Red lights don't apply to motorcycles or bicycles, especially if the light is only there for a pedestrian crossing. Pedestrian lights only allow 8 seconds to cross. I look up, see the '8', and by the time I am off the curb I'm looking at '6'. I try to trundle across at a steady pace, to give the motorcycle drivers the best chance to miss me. And who said spending months in one place would be dull?

There are some countries that I just go in and out of a lot. I go there to travel, I go there on the way to somewhere else. Thailand is one of those countries, like Mexico, Malaysia, Singapore, and Germany. If I got all my passports together and counted stamps, I think I'd find ten Thai entry stamps. Singapore has got to be the champion. On the 2004-05 India trip I collected four. And I'll get at least one more this time because that's my departure point.

Lady boys. The third sex. The reason why plastic surgeons here are good. And the reason I can buy shoes. Women's shoes are made for 'lady boys' who can be well over six fee tall. Thailand has a huge transvestite population, and a favorite game is to look at couples and guess what sex the woman is. They frequently have their Adam's apple, as well as other parts, removed, so it can be really hard to tell.

Motorcycles with a whole family on them, none of them with helmets, and a driver who paid a bribe to get that driver's license.

A man wearing a padded jacket, zipped to the top, with a scarf wrapped around his neck, seen as I walk to the pool in my bathing suit and sarong. Of course the Thais think we are equally nuts, and don't understand why we perspire when it is only 35C (95F).

Saturday, March 03, 2007

Chaing Mai: Things to Do

Although I was really just in Chiang Mai to hang out, if I had wanted to keep really busy, I had a lot of options. A partial list:

Chiang Mai is a craft center, and one of the tourist things to do is go to the 'factories' to watch things being made by hand. Most of them are in villages that specialize in a particular craft. Thus you go to the 'umbrella village' or the 'celadon village'. I've been scouting out things to do here, and came up with the following list of factories to visit.

Hand painted umbrellas
Celadon ceramics

In addition, the tribal women selling in the markets and on the streets pass their time making new items to sell. So while I am taking photos of bags with beaded patterns, a woman is sewing away on a similar bag, while she checks to see if I have questions or want to buy something.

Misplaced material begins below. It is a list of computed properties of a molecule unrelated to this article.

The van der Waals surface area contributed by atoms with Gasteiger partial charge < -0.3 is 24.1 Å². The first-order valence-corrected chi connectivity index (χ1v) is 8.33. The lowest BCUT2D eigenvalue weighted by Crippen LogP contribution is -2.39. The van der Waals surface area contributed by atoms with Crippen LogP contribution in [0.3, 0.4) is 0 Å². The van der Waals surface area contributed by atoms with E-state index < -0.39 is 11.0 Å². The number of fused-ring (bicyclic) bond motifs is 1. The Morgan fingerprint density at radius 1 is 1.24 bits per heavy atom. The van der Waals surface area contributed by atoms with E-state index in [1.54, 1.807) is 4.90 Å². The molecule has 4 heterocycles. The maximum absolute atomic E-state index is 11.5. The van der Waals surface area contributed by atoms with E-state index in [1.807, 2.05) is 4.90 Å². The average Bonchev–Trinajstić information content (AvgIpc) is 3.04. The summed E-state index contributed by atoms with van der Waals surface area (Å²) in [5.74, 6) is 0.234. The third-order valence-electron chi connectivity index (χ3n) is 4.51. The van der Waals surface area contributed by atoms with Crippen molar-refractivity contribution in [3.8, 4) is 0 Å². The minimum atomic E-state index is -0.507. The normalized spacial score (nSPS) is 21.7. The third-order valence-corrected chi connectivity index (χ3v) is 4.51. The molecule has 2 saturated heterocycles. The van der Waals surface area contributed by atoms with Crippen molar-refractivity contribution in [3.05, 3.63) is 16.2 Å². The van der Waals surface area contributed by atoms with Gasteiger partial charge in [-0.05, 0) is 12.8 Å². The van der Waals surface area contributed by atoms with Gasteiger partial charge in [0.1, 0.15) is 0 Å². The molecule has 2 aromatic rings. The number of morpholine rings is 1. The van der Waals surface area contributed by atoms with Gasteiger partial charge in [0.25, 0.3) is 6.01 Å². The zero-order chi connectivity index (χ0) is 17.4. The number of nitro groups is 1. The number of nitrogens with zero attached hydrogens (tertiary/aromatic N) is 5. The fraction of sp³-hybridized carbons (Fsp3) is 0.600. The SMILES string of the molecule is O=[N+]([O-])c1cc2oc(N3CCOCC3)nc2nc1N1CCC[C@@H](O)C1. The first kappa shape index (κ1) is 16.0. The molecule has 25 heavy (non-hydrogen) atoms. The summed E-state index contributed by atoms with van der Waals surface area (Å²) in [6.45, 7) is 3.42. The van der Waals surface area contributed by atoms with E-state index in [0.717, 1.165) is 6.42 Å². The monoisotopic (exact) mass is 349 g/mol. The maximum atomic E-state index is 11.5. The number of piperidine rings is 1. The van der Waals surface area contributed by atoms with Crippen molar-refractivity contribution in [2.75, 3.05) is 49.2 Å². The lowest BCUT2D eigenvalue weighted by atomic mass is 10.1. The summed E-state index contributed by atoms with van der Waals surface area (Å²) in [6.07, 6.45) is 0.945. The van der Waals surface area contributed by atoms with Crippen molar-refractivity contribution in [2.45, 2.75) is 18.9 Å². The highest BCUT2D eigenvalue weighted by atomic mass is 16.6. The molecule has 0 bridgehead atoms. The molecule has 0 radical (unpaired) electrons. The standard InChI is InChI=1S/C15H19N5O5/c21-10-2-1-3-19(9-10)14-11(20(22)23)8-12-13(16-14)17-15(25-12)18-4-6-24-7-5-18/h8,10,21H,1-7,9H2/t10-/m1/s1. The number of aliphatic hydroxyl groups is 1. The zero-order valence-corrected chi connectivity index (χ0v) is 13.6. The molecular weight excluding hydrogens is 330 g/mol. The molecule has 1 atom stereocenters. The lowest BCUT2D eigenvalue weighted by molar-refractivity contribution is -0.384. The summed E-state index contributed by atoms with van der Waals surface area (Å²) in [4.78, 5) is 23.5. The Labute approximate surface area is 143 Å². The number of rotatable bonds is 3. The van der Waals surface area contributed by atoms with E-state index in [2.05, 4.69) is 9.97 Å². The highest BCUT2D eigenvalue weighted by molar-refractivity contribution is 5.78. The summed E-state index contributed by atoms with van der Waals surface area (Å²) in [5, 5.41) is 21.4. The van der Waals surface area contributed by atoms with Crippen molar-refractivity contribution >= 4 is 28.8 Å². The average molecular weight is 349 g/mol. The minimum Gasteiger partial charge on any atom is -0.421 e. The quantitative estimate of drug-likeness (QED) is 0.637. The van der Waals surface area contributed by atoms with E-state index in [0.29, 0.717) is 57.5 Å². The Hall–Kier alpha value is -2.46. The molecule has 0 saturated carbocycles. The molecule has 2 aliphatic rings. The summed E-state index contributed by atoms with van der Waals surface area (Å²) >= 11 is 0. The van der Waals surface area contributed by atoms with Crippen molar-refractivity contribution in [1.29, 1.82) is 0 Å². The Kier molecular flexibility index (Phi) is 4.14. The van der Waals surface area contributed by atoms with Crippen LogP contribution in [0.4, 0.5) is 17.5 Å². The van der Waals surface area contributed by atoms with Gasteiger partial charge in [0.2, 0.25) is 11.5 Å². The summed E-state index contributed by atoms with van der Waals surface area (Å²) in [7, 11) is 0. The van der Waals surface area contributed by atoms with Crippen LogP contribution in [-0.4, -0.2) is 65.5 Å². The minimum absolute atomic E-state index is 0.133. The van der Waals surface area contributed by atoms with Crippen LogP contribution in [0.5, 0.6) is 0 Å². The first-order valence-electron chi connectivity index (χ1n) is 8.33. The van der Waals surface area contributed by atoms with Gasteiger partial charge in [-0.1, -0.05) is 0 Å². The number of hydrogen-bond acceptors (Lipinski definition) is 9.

I could also take some classes.

Thai cooking
Batik making
Thai boxing
Thai language
Massage (Thai, Ayurvedic, aroma therapy)

Or go adventuring

Treks in the hill to visit supposedly remote hill tribes
White water rafting
Ultralight flights

Or do not very adventurous things

Ride an elephant
Float down a river on a raft

Or just go to see stuff

Elephant Showgrounds
Hill tribe museums
The International Flower Show
The buffalo and cattle markets

There are wats (temples). Literally hundreds of wats. Wats everywhere. Little, insignificant wats, big important wats. All different. Most of them bright and shiny and colorful and, well, a bit garish.

Then again, I could just get pampered. Chiang Mai has the means.

Day-long spa treatment
Steam room

And then there is eating, in restaurants, on the street, or in the markets.

Middle Eastern

Or I could just sit by the pool and take an occasional dip. Maybe reapply the suntan lotion. That sounds good.

Thursday, March 01, 2007

Chiang Mai: It's Part of Long-term Travel

My last few posts haven't been full of sunshine. For a few seconds I considered just not writing anything about having a down period, but that's the reality of long term travel. It isn't wonderful and fun and interesting every day. Even during the years when I actually traveled, moving from place to place, seeing new things and meeting new people every day, I had what I called my "What am I doing here?" days. I learned that just writing that in my journal made me feel better. It reminded me that it has happened before and it will happen again and I should just get over it. It's not working this time, but that's OK.

There are no major issues here, just things that aren't going the way I want.